Researchers at the QIMR Berghofer Medical Research Institute in Brisbane are undertaking ground-breaking research to help identify genetic factors influencing risk of developing Parkinson’s disease. This research, named the Australian Parkinson’s Genetics Study (APGS), will contribute towards the largest study of Parkinson’s genetics ever undertaken, the Global Parkinson’s Genetics Program (GP2), and is funded by Shake It Up Australia and The Michael J. Fox Foundation for Parkinson’s Research.
The APGS aims to crack the genetic code of Parkinson’s by helping to identify the hundreds of genetic variants that influence a person’s risk of developing the condition and its various symptoms.
Understanding how genes are implicated in the disease process can provide insights and revolutionise future research into the causes, treatment, and prevention of the illness and its progression. It also enables the development of new, more effective, and more personalised treatments for the disease.
Who can be involved?
- Australian residents who have been diagnosed with, and medically treated for, Parkinson’s disease
- Australian residents aged 45 and older who don’t have Parkinson’s, to join the control group
“We still have much to discover about the disease and its progression and this study will provide valuable new data for researchers working on new treatments to slow and stop disease progression. We are truly on the edge of a potential medical breakthrough in our lifetime, which could change the face of the disease.
To make that possible we need those living with Parkinson’s to sign up for this study so we can understand its complexities which they can do from the comfort of their own home.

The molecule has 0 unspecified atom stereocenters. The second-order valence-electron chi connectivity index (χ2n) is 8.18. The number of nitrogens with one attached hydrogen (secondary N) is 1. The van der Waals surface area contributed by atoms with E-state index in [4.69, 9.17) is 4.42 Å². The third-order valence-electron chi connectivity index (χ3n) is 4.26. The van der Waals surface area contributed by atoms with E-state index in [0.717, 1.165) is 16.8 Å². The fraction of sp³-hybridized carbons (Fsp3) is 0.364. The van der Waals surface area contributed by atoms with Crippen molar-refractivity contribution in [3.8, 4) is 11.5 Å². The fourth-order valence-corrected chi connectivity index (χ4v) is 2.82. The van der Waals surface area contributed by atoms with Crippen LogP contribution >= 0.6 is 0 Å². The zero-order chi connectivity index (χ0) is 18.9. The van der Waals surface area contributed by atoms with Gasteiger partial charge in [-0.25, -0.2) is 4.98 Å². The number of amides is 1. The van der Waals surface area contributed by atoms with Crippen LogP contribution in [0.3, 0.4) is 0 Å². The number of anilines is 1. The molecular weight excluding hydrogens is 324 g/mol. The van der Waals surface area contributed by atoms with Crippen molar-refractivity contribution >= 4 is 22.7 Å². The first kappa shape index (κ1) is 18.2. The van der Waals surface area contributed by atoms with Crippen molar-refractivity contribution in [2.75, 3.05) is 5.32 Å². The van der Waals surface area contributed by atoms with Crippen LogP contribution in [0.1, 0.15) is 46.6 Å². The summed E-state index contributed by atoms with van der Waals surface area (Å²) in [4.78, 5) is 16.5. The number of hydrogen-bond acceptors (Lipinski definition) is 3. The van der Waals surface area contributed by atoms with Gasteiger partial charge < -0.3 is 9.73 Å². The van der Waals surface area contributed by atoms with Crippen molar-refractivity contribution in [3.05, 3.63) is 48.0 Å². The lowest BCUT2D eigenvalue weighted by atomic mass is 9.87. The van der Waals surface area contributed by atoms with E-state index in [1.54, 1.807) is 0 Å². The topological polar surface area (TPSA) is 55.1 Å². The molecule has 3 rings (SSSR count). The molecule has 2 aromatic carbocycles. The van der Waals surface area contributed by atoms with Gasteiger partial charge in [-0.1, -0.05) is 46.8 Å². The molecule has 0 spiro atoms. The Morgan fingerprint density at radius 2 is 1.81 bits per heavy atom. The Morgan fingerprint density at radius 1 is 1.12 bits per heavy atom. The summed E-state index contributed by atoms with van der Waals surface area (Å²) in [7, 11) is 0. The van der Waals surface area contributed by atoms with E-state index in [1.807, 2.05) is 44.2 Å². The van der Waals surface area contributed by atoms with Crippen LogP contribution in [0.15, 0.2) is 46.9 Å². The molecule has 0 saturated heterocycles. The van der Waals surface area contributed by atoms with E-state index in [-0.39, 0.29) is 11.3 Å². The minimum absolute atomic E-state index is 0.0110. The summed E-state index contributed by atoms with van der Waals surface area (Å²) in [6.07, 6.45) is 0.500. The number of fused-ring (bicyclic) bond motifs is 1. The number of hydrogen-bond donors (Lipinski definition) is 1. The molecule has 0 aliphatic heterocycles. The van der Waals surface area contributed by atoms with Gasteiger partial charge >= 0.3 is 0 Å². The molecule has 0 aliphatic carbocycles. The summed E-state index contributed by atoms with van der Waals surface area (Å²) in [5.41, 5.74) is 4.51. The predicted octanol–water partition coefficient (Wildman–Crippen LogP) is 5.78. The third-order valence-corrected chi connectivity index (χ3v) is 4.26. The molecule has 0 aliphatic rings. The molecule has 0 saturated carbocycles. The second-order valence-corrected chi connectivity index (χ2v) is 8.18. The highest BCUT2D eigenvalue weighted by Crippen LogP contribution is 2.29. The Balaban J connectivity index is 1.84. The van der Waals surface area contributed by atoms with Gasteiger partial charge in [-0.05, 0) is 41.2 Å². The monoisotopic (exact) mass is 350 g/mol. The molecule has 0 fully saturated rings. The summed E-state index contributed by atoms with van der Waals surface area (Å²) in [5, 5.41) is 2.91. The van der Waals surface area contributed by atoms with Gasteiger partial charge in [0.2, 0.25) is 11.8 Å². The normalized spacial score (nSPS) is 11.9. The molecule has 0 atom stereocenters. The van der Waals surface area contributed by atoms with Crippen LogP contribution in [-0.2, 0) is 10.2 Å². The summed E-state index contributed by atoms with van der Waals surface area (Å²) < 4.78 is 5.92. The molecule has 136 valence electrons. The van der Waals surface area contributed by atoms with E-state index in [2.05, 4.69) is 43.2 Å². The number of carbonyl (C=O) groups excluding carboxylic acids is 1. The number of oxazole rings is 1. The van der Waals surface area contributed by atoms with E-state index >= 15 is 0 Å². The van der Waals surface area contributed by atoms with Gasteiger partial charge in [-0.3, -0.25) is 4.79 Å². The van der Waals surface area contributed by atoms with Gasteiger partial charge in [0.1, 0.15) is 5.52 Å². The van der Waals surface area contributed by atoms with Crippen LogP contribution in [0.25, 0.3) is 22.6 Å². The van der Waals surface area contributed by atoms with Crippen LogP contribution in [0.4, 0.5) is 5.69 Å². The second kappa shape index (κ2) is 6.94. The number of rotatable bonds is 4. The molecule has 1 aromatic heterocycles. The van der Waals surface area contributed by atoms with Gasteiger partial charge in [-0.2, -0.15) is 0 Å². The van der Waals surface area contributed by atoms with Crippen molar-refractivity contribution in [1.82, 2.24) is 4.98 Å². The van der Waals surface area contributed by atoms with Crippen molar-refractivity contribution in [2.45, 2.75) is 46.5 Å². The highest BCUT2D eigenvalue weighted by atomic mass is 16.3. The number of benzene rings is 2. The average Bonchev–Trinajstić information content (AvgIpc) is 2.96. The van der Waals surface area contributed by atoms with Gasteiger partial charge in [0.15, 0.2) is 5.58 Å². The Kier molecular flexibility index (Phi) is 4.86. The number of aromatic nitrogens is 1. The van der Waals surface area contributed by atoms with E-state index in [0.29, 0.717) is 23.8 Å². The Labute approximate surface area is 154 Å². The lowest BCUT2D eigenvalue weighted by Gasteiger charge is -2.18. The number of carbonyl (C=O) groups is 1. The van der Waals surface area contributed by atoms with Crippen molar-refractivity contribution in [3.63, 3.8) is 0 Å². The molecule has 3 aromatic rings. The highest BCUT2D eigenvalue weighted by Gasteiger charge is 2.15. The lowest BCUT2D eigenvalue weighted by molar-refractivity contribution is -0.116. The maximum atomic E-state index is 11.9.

For those without Parkinson’s, by participating in the APGS control group, you’ll play a vital role in revolutionising Parkinson’s research and the development of more effective and personalised treatments. Let’s crack this genetic code so we can make a difference to what living with Parkinson’s looks like in the future,” said Clyde Campbell, Founder & Chairman, Shake It Up Australia Foundation.
Chinese Australians Required To Participate
The APGS is currently calling for Chinese Australians to take part . While Parkinson’s affects people from all ethnicities, there are some variations in the genetic and clinical characteristics in Asian populations. With the help of Chinese Australians diagnosed with Parkinson’s, scientists can better understand differences in the disease presentation, progression, and treatment response among different populations. Currently, only 7% of APGS participants identify as non-European, and researchers are aiming to increase this.
How can I participate?
Simply click on the below link and select an option based on whether you have Parkinson’s disease.